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Free utility pinpoints needed file changes in Office

ConverterTechnology is offering a free utility that scans Microsoft Office to determine which files would be affected during an upgrade to a newer version of the software.

A small software company is offering a free utility to help desktop administrators scan Microsoft Office to determine which files would be affected during an upgrade to a newer version of the software.

ConverterTechnology Corp.'s ScanIT allows users to scan Office files to help identify what needs to be changed when files are brought forward. Users experience the most problems moving from Office 97 -- particularly within the Access database management system -- to anything newer because of the major changes that occurred after that software was produced.

If customers want to make changes based on information gleaned from ScanIT, they can then buy OfficeConverter, the company's flagship product, said Steve Roche, chief technology officer and general manager at ConverterTechnology, which has U.S. headquarters in Nashua, N.H.

Roche said the ScanIT software looks at file systems on either a network or a single file server. It searches the hierarchy and finds files specified by the user. "At that point, you've found the files that constitute your project," he said.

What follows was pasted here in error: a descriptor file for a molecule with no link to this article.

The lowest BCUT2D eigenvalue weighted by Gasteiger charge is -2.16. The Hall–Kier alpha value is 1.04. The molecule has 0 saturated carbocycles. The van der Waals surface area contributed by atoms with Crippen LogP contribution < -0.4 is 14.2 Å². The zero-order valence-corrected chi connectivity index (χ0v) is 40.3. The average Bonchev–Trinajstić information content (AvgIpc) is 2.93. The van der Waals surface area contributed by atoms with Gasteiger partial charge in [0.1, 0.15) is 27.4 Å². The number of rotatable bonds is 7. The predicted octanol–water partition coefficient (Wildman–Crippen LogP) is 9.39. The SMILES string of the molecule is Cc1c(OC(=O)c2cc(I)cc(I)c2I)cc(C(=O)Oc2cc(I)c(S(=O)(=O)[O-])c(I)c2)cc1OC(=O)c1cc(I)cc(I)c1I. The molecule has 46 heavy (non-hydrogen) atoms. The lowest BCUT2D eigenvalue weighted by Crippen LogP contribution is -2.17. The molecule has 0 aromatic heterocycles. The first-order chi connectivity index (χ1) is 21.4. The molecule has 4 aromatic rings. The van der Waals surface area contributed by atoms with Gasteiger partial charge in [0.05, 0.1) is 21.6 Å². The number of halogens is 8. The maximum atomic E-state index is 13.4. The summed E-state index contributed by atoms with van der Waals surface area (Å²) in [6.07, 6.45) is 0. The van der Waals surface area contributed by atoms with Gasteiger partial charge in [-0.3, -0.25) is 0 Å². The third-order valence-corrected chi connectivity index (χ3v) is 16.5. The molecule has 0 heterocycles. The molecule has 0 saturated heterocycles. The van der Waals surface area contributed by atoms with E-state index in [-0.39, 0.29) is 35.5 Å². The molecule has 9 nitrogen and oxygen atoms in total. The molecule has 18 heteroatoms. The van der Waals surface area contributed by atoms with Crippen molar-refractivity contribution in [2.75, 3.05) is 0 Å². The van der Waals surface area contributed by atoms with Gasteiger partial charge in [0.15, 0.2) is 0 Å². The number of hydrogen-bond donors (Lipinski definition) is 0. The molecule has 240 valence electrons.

The scan identifies the problems in each file. It looks for coding standards and object model standards, and it can see in the code what has to be changed.

While the utility can be helpful in many cases, analysts advise that not all documents really need to be migrated and that companies should focus on what is truly necessary. "Anyone can say, 'Gee, the binary changed from Office 95 to XP,' but the result is that everyone doesn't have to migrate those documents," said Timothy Hickernell, vice president at the Meta Group Inc., a Stamford, Conn., consulting firm.

Some companies consider migrating legacy code so it works under one platform. But there is also the issue of whether legacy code is doing what it needs to do. With Office 2003, Microsoft is changing its platform by adding XML and SmartDocs, for example. So companies need to ask themselves whether outright conversion of the legacy code is the right thing to do or whether they should build automation into something different, Hickernell said.

ConverterTechnology's software can have a role by identifying where the documentation is. Not all shops know how dependent they are on Office macros, which are a problem when migrating from one version of software to another, he said. Thanks to Office 2003 and its new document automation capabilities, companies should re-evaluate whether they should continue the same runtime environment.

Pricing for OfficeConverter is based on the number of Office licenses in the environment. For 20 Office licenses, customers can buy OfficeConverter for $3,300; the tool converts an unlimited number of files.

ScanIT is free and can be downloaded by anyone who has Microsoft Office.


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